Vikings’ Rudolph has different look, different feel after injury-plagued 2014

Vikings tight end Kyle Rudolph finished last season with 24 receptions, 231 receiving yards and two touchdowns in nine games. He's played in just 17 games the past two seasons.  

Bruce Kluckhohn/Bruce Kluckhohn-USA TODAY Sports

EDEN PRAIRIE, Minn. — A tattoo six years in the making stretches the length of his long left arm, with dedications to his family members marking the sleeve-like appearance.

Clean-cut, Minnesota Vikings tight end Kyle Rudolph didn’t design his new ornamentation, but he worked with an artist for years to get the image just right before enduring 51 hours over six days to have the ink applied this offseason in his hometown of Cincinnati.

"It’s every piece has a meaning. I think both grandparents, so I’ve got four grandparents, mom, dad, brother and sister, and then I got a shamrock for obvious reasons," said the former Notre Dame star.

Rudolph looks and feels different as he returns to the Vikings’ offense with a renewed sense of optimism with his core finally feeling healthy after last year’s double sports hernia surgery. And if the new tattoo gives him a more intimidating image too, Rudolph approves.

"We’re just going to let people think that I’m tougher now, but really everyone knows that it’s still me," Rudolph said Thursday at the end of another round of Minnesota’s organized team activities.

In some ways it is a new Rudolph, though.

The big tight end had another season disrupted by injury last year. All the promise of the early season with new, tight end-friendly offensive coordinator Norv Turner deflated after Rudolph felt abdominal pain in the third game of the season.

He returned to play in six of the final seven games of the season but was never right.

After 10 catches for 96 yards and a touchdown in the first three games, he finished the season with 24 receptions, 231 receiving yards and two touchdowns in nine games. He’s played in just 17 games the past two seasons.

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"He’s had a great offseason with his body to try to make sure he doesn’t have those nagging injuries," Turner said Thursday. "When he’s healthy and running like he’s been the last three weeks, it’s exciting to have him. We’ll get some coverage on the outside with the speed that we have, he can open it up a lot. He’ll get matchups. If they’re going to play eight-man fronts, the tight end gets great matchups through the passing game. It’s nice having him."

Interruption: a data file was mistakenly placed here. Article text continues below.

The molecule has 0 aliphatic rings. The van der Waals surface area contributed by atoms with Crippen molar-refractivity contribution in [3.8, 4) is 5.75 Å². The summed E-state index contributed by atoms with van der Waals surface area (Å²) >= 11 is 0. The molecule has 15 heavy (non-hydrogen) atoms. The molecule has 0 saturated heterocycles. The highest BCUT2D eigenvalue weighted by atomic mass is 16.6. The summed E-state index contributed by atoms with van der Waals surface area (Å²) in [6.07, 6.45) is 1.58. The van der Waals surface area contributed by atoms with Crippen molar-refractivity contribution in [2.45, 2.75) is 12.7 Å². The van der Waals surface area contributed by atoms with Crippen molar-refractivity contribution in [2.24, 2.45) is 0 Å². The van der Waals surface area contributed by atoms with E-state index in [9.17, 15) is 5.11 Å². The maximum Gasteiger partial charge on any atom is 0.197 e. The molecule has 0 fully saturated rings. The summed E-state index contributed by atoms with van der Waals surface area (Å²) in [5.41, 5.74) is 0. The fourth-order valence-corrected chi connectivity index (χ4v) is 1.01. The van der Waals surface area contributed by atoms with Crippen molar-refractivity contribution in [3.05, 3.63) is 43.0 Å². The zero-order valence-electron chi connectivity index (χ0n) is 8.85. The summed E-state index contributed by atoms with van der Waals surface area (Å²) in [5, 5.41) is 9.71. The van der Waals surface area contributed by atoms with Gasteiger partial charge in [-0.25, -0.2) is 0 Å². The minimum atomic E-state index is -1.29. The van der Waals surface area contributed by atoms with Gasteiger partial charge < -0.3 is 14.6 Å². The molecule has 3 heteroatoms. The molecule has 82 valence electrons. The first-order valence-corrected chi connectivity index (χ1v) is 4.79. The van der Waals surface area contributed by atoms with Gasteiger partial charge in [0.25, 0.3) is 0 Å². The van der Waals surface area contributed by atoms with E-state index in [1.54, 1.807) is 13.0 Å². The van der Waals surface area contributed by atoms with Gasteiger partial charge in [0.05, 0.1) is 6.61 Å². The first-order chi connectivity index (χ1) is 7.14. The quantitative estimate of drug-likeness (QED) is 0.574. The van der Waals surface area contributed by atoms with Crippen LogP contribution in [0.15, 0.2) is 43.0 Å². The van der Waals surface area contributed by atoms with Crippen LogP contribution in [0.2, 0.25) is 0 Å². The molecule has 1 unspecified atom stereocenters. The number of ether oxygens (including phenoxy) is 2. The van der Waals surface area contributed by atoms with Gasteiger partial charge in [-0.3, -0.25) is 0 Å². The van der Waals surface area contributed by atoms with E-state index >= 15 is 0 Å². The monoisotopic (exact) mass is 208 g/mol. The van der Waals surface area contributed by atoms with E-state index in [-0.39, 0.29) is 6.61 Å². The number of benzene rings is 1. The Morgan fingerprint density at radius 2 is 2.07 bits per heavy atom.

Second-year quarterback Teddy Bridgewater agrees and can’t help himself in showing his excitement for a healthy Rudolph.

Asked last week about new receiver Mike Wallace, Bridgewater mentioned Rudolph, unprompted.

"I’ll tell you what’s even a better addition is having Kyle Rudolph back healthy," Bridgewater said. "He’s like a whole new player on the team."

Indeed, an offense that started to develop with Bridgewater last year never had a fully healthy Rudolph. After adding Wallace in an offseason trade and getting running back Adrian Peterson back in the fold, Rudolph feels like another new addition.

"I’m a different piece than I was last year," Rudolph said. "Having two good hips and being able to run around like I used to, I feel like I can have a much bigger impact on this offense like I did, say, in last November when I came back after the surgery."

Rudolph appeared on the verge of a breakthrough two years ago after being named to the Pro Bowl following the 2012 season and winning the game’s MVP award. A broken foot cut his 2013 season short.

The injuries, which date back to his time at Notre Dame, have kept the 6-foot-6 Rudolph from truly showing the talent which Minnesota believes in. The Vikings, who selected Rudolph in the second round in the 2011 draft, believed in him enough to reward Rudolph with a five-year contract extension during training camp last year.

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"I like to think that in the offseason I work as hard as anyone else and do everything I can to take care of my body and to prevent injury," Rudolph said. "Sometimes it’s just not the luck of the draw, and unfortunately I’ve had a couple of those. With that being said, I’m still searching to do everything I can to be healthy and to play 16 games. That’s my goal, and I’ve said it time and time again: If I’m out there for 16 games, I think I can help our team win."

Dedicated to getting and being healthy, Rudolph’s offseason led him to the Los Angeles area and the Proactive Sports Performance training facility where he was joined by Bridgewater and other teammates. With the frustration of missing so much time due to injuries as motivation, Rudolph followed a more disciplined diet and incorporated yoga exercises and sand running into his regimen.

Rudolph also concentrated outside of the weight room. He was more disciplined in his diet, for example.

"Just trying to become more limber, and when my body’s put in those situations, I’m able to get up and walk away, versus like last year having to have the surgery," Rudolph said, earlier noting: "Not just be satisfied with rehabbing and being healthy but actually getting back to the player that I was before the surgery."

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